The Melt Up

Brent Carlson |

“The thing we call money is just an information system for labor allocation. What actually matters is making goods & providing services. We should look at currencies from an information theory standpoint. Whichever has least error & latency will win.” Elon Musk after purchasing Bitcoin

2020 was one for the books. We faced a total shutdown of the U.S. economy, a stock market crash, more than 30 million lost jobs, and an economic recession. Then the market came roaring back. It hit new all-time highs along the way. And while it might surprise you to hear this, the gains we've seen in recent months are not that out of the ordinary. That's because no matter how rough 2020 felt, it set up the stock market for what I like to call a, “melt up.” The actions of 2020 are similar to what we saw in the 1930s after the great depression. We had a shock to the financial system followed by massive stimulus from the US government and Federal Reserve. The difference today is that the money being poured into the system not only dwarfs what we saw in the 1930’s, it completely dwarfs TARP and the stimulus from the financial crash in 2009. Below I have a chart showing the M1 Money Stock, this chart represents the total value of money available in the economy at a point in time. As you can see, 2020 was an unprecedented year for expansion of the money supply as the number rose exponentially. 


St. Louis Federal Reserve Economic Data


To understand what is happening now, we need to study the history of our monetary system. The Great Financial Crash of 2009 was one of the worst in most of our lifetimes. Ben Bernanke was the Chairman of the Federal Reserve at the time, and he did everything in his power to make sure it didn’t turn into another great depression. He fueled the fires of recovery and asked Congress to do even more. Bernanke was a student of the Great Depression and his studies told him that the problem was that the Federal Reserve didn’t do enough to fuel recovery. You see, money dries up during a crisis. And if companies can't borrow money, more and more find themselves unable to fund short-term operations. Bernanke wasn’t going to let a depression happen so he cut interest rates to zero for the first time ever. He also asked Congress to spend $700 Million to bail out the banks who were largely responsible for the crash. After that, he started “quantitative easing” which is basically just a fancy term for the Federal Reserve spending money and increasing their balance sheet. You can see that uptick in the chart below in 2009. As dramatic as that spending seemed at the time (it started the Tea Party movement), the spending the Federal Reserve did in 2020 made 2009 look like nothing. Both times, the spending and low interest rates worked and the economy recovered. Due to these policies, money is currently more abundant and cheaper than it has ever been, and the Fed doesn’t seem close to stopping. Therefore, the ingredients are there for a continuation of the market and asset boom. I want to be clear that I don’t think this is necessarily a good thing and the long-term ramifications could be dire, but it is important to be aware of where we are in the cycle and why this is happening.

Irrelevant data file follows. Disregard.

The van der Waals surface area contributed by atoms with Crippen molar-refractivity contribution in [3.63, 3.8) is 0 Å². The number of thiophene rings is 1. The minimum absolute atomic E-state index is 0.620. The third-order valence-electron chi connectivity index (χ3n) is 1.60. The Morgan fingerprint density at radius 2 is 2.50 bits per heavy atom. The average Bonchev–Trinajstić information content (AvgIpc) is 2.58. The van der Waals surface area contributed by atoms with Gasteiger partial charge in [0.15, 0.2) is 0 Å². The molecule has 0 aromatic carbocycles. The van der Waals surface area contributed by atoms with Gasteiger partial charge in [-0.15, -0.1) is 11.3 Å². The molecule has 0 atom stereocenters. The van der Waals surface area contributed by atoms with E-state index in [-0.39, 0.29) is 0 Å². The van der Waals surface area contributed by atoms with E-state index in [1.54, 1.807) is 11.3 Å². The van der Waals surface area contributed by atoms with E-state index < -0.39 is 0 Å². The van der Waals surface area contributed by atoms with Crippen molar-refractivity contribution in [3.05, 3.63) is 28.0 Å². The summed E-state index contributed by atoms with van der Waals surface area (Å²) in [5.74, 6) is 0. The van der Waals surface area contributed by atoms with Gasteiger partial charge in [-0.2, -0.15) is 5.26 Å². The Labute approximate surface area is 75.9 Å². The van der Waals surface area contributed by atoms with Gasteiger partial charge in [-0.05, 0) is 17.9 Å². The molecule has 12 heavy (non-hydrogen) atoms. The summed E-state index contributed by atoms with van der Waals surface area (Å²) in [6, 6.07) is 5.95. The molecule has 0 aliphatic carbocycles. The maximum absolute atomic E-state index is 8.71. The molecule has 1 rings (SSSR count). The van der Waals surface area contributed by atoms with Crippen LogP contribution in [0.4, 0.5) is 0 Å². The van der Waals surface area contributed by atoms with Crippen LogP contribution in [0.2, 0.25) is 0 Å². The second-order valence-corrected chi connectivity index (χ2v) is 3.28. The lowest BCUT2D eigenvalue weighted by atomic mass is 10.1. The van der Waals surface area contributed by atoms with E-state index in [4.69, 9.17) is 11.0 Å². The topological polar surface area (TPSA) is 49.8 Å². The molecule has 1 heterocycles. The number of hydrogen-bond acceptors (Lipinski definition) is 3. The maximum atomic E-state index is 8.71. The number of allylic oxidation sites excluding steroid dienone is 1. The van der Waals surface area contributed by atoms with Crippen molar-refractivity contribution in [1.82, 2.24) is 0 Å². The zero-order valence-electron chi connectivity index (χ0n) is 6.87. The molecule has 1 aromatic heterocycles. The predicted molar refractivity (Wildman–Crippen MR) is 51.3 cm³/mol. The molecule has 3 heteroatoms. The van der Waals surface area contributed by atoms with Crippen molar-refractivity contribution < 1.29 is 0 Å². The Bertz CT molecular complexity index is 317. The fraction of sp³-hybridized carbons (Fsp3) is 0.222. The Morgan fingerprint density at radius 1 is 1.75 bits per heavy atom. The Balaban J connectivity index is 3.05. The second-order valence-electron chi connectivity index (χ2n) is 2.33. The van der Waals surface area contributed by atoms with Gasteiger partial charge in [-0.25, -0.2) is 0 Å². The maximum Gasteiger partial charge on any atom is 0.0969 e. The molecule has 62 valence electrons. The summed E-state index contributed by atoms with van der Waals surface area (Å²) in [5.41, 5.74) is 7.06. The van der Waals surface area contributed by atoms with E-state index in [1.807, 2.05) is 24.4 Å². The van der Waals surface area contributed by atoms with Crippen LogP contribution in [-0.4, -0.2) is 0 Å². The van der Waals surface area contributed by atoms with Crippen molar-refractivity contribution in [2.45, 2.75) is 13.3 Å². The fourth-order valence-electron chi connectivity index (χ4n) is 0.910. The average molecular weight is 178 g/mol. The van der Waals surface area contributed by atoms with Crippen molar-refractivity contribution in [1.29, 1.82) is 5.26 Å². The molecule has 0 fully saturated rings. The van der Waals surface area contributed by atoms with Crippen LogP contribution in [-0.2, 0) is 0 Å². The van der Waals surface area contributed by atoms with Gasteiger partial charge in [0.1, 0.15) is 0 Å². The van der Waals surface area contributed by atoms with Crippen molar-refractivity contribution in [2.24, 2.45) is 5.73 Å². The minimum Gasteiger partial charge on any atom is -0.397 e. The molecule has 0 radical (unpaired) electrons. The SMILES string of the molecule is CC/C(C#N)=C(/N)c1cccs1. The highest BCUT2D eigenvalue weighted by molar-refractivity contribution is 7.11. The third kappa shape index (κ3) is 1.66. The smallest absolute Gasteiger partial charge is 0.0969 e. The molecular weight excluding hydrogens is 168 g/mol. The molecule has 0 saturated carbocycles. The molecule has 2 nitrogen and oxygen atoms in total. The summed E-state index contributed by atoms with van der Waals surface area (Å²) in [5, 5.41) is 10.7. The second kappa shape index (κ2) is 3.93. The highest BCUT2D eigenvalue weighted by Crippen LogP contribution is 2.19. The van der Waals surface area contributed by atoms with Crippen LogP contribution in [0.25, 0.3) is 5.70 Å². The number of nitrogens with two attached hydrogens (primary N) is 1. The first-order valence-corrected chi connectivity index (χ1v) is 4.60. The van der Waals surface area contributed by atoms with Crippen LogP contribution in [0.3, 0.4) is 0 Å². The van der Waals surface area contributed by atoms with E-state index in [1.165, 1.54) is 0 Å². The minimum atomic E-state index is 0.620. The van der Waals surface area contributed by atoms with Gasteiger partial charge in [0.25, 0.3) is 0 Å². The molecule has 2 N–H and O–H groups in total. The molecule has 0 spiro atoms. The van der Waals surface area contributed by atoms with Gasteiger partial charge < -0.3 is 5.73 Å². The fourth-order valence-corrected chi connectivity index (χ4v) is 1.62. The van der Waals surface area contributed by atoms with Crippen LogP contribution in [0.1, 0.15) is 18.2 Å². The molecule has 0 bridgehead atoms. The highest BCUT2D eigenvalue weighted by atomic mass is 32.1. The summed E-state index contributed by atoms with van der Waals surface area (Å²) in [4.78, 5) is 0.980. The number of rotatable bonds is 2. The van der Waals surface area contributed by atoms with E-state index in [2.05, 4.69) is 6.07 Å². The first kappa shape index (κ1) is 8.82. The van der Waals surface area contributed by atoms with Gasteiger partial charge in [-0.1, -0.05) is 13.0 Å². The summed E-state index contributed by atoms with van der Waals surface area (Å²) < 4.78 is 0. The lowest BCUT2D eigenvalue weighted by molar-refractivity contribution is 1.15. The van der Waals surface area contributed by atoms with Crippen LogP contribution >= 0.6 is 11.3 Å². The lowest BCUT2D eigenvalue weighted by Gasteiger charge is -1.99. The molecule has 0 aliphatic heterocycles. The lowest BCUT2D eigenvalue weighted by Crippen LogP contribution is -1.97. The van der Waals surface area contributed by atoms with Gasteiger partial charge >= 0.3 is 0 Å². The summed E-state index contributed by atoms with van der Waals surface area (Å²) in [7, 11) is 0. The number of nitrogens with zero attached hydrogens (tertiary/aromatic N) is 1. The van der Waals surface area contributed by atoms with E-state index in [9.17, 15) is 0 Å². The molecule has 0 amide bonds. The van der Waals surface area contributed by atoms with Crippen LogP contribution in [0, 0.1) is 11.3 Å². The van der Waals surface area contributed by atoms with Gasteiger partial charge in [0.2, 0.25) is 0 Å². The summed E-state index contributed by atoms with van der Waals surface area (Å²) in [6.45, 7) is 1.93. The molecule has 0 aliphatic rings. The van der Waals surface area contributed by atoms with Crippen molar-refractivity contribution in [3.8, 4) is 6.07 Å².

St. Louis Federal Reserve Economic Data


The Federal Reserve still has interest rates near zero and has a target inflation rate of at or greater than 2% per year. This means that if you have money sitting in cash, you will be losing 2% or more per year. And if you are sitting in short-term treasuries, you will be earning a negative real rate of return. You may wonder why I am diving so deep into Federal Reserve policy in this letter, but it is because the Federal Reserve is the bank that has the most control over our monetary policy, fiscal policy, and overall economy. When the Fed’s policies make cash and bonds unattractive with negative yield; equities, real estate, and tangible assets are some of the best things to protect your wealth from inflation.